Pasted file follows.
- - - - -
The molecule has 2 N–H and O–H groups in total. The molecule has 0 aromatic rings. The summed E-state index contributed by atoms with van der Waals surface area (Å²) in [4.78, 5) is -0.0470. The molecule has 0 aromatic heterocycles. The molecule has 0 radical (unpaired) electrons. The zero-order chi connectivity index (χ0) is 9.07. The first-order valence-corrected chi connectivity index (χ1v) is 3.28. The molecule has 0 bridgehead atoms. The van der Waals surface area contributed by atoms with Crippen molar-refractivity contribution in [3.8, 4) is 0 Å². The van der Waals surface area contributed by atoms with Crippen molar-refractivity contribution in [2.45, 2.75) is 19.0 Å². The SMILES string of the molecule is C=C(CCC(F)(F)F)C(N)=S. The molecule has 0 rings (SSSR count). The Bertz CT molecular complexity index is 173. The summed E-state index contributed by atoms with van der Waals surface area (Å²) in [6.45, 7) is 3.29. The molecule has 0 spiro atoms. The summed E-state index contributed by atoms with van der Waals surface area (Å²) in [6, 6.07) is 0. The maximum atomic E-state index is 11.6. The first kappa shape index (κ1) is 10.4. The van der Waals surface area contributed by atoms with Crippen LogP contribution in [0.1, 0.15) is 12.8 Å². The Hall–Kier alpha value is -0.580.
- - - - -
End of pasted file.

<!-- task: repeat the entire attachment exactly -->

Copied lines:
The molecule has 2 N–H and O–H groups in total. The molecule has 0 aromatic rings. The summed E-state index contributed by atoms with van der Waals surface area (Å²) in [4.78, 5) is -0.0470. The molecule has 0 aromatic heterocycles. The molecule has 0 radical (unpaired) electrons. The zero-order chi connectivity index (χ0) is 9.07. The first-order valence-corrected chi connectivity index (χ1v) is 3.28. The molecule has 0 bridgehead atoms. The van der Waals surface area contributed by atoms with Crippen molar-refractivity contribution in [3.8, 4) is 0 Å². The van der Waals surface area contributed by atoms with Crippen molar-refractivity contribution in [2.45, 2.75) is 19.0 Å². The SMILES string of the molecule is C=C(CCC(F)(F)F)C(N)=S. The molecule has 0 rings (SSSR count). The Bertz CT molecular complexity index is 173. The summed E-state index contributed by atoms with van der Waals surface area (Å²) in [6.45, 7) is 3.29. The molecule has 0 spiro atoms. The summed E-state index contributed by atoms with van der Waals surface area (Å²) in [6, 6.07) is 0. The maximum atomic E-state index is 11.6. The first kappa shape index (κ1) is 10.4. The van der Waals surface area contributed by atoms with Crippen LogP contribution in [0.1, 0.15) is 12.8 Å². The Hall–Kier alpha value is -0.580.